Believe it or not, we have a shadow school system in the U.S. called private and/or charter schools. They keep a check on the under-performance of public schools by diverting many students away from public to private schools. The fault is not entirely of the teachers – although there are plenty of incompetent, disinterested teachers here as well. The problem comes primarily from children being raised by no parent, one parent or the grand-parents. In either of those cases, there is no strong role model at home, no one to enforce rules, and/or they don’t have the energy to control these children or adolescents. These “students” (and there are many of them) then go out in the streets or schools and make life miserable for the rest of the serious student population.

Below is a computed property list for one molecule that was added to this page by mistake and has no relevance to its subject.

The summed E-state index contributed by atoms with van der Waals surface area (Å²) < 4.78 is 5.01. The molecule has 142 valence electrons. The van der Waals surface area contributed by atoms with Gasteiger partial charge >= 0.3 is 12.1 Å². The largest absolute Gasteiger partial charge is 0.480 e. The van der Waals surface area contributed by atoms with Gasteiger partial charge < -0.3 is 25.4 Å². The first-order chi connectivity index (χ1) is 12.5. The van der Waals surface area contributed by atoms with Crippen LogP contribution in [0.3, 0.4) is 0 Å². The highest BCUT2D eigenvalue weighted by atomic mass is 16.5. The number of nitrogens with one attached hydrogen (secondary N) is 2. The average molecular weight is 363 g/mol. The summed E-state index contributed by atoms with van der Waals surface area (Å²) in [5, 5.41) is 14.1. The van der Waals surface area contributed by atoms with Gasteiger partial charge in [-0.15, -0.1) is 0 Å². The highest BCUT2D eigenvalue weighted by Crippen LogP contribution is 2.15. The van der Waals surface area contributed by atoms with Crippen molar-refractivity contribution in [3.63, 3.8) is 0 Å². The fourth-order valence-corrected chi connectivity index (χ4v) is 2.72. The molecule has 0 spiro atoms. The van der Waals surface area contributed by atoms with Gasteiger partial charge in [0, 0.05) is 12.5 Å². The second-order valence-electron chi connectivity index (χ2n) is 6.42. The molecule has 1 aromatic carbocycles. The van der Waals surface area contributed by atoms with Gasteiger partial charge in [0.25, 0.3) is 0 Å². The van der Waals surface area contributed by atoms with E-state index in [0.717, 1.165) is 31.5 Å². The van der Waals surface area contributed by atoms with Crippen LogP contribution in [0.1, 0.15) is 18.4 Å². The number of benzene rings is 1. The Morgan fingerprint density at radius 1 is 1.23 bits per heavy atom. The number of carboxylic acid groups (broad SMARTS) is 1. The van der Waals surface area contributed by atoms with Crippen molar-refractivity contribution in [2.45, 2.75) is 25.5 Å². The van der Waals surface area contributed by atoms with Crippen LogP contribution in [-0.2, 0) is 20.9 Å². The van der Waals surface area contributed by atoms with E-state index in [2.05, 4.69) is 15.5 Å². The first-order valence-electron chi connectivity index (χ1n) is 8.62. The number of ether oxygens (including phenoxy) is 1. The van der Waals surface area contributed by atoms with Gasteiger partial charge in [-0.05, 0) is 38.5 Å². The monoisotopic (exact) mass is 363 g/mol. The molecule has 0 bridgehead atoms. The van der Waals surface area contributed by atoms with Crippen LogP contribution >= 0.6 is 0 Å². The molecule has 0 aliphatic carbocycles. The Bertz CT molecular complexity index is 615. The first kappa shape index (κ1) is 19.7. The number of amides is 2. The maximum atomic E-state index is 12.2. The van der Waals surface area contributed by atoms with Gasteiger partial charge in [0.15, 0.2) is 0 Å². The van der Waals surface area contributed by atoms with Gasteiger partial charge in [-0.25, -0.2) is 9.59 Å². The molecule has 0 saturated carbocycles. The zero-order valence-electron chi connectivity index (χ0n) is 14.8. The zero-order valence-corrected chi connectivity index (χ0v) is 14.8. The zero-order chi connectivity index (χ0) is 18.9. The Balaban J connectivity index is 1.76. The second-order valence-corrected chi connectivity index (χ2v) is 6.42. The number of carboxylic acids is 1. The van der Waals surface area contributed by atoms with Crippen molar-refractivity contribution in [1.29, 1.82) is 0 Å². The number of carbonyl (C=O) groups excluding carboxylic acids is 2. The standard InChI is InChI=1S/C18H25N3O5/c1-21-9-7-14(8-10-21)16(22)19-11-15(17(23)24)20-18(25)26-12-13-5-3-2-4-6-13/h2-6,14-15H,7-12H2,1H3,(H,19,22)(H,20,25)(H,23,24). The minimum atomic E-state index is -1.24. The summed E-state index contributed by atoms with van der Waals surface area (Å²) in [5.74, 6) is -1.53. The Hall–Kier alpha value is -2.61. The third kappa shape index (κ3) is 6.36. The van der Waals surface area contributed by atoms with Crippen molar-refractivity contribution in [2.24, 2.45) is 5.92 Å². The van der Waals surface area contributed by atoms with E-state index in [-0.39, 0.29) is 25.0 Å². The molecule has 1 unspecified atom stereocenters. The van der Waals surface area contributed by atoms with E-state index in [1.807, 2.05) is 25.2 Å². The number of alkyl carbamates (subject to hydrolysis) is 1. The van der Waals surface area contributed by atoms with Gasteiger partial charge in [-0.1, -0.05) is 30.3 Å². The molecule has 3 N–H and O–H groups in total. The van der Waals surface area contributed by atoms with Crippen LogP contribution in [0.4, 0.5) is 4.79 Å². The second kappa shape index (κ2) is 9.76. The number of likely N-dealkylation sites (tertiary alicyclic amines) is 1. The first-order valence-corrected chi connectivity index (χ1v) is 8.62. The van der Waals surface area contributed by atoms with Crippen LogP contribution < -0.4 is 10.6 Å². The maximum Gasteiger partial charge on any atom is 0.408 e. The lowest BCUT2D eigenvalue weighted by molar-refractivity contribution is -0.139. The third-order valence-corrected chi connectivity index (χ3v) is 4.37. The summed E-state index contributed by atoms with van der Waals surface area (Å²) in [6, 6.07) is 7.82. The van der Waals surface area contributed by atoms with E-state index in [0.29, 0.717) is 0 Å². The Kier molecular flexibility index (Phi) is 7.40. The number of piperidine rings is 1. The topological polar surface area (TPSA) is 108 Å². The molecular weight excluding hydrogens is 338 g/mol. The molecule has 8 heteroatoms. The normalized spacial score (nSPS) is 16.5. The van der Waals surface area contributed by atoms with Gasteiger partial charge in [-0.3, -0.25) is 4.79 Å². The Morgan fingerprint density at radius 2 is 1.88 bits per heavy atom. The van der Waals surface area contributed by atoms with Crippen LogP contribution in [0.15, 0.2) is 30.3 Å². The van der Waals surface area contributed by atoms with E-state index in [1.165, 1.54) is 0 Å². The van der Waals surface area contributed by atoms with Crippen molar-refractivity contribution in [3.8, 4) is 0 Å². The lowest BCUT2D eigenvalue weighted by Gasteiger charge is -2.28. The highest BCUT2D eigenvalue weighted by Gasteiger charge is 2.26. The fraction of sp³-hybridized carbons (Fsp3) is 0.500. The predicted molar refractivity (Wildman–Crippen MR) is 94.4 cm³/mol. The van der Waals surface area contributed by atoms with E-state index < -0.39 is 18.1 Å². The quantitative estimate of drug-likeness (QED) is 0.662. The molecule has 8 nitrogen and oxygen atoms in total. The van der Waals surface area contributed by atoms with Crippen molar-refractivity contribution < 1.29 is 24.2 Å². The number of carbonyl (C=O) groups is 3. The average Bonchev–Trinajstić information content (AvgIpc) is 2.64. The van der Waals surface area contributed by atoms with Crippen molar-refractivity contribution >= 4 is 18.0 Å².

However, the difference here is that in a free society, thanks to private/charter schools, parents are able to pull their children out of that negative environment, and put them in a more rigorous curriculum, which guarantee a much better education. Of course, in Cuba as you explain, there are no such possibilities or alternatives for parents and/or children. The big bad bearded wolves take the children as they wish assembly line style, and train them in their own image. They then brag to the rest of the world that everyone there knows how to read and write, as if this in and of itself were such a grandiose accomplishment. Big deal, everyone in Cuba can read and write!! In some places where the local population is just one step above hunting and gathering, the dictator then gets his kudos making himself out to be some kind of grotesque hero.